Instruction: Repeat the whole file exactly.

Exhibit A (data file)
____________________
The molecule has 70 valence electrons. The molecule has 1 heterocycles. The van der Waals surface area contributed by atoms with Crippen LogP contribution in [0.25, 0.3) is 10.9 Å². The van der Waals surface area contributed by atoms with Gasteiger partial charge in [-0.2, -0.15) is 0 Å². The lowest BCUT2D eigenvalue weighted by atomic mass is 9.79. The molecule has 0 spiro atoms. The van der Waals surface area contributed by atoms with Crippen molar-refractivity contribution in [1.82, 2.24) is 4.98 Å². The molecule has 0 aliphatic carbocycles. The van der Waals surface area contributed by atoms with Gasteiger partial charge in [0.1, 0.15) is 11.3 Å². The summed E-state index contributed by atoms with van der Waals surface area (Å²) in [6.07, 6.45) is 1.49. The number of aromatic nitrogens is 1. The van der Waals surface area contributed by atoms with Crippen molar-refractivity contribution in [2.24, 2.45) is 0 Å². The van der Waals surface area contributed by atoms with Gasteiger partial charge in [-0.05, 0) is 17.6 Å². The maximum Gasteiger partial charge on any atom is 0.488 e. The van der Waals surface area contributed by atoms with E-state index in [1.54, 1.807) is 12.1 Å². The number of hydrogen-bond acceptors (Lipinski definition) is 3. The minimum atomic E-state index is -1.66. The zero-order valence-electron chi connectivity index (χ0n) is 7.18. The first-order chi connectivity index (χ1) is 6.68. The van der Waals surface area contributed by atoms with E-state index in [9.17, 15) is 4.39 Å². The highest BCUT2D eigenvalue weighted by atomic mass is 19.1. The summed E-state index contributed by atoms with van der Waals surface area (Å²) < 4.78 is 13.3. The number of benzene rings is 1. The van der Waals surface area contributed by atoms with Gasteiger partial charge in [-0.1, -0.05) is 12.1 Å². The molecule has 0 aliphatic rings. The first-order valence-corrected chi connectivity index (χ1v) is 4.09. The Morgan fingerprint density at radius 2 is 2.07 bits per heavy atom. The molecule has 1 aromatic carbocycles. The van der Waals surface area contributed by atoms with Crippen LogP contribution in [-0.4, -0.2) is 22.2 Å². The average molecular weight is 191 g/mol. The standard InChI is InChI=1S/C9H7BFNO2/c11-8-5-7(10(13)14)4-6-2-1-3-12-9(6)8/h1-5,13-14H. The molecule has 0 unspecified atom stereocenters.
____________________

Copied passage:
The molecule has 70 valence electrons. The molecule has 1 heterocycles. The van der Waals surface area contributed by atoms with Crippen LogP contribution in [0.25, 0.3) is 10.9 Å². The van der Waals surface area contributed by atoms with Gasteiger partial charge in [-0.2, -0.15) is 0 Å². The lowest BCUT2D eigenvalue weighted by atomic mass is 9.79. The molecule has 0 spiro atoms. The van der Waals surface area contributed by atoms with Crippen molar-refractivity contribution in [1.82, 2.24) is 4.98 Å². The molecule has 0 aliphatic carbocycles. The van der Waals surface area contributed by atoms with Gasteiger partial charge in [0.1, 0.15) is 11.3 Å². The summed E-state index contributed by atoms with van der Waals surface area (Å²) in [6.07, 6.45) is 1.49. The number of aromatic nitrogens is 1. The van der Waals surface area contributed by atoms with Crippen molar-refractivity contribution in [2.24, 2.45) is 0 Å². The van der Waals surface area contributed by atoms with Gasteiger partial charge in [-0.05, 0) is 17.6 Å². The maximum Gasteiger partial charge on any atom is 0.488 e. The van der Waals surface area contributed by atoms with E-state index in [1.54, 1.807) is 12.1 Å². The number of hydrogen-bond acceptors (Lipinski definition) is 3. The minimum atomic E-state index is -1.66. The zero-order valence-electron chi connectivity index (χ0n) is 7.18. The first-order chi connectivity index (χ1) is 6.68. The van der Waals surface area contributed by atoms with E-state index in [9.17, 15) is 4.39 Å². The highest BCUT2D eigenvalue weighted by atomic mass is 19.1. The summed E-state index contributed by atoms with van der Waals surface area (Å²) < 4.78 is 13.3. The number of benzene rings is 1. The van der Waals surface area contributed by atoms with Gasteiger partial charge in [-0.1, -0.05) is 12.1 Å². The molecule has 0 aliphatic rings. The first-order valence-corrected chi connectivity index (χ1v) is 4.09. The Morgan fingerprint density at radius 2 is 2.07 bits per heavy atom. The molecule has 1 aromatic carbocycles. The van der Waals surface area contributed by atoms with Crippen LogP contribution in [-0.4, -0.2) is 22.2 Å². The average molecular weight is 191 g/mol. The standard InChI is InChI=1S/C9H7BFNO2/c11-8-5-7(10(13)14)4-6-2-1-3-12-9(6)8/h1-5,13-14H. The molecule has 0 unspecified atom stereocenters.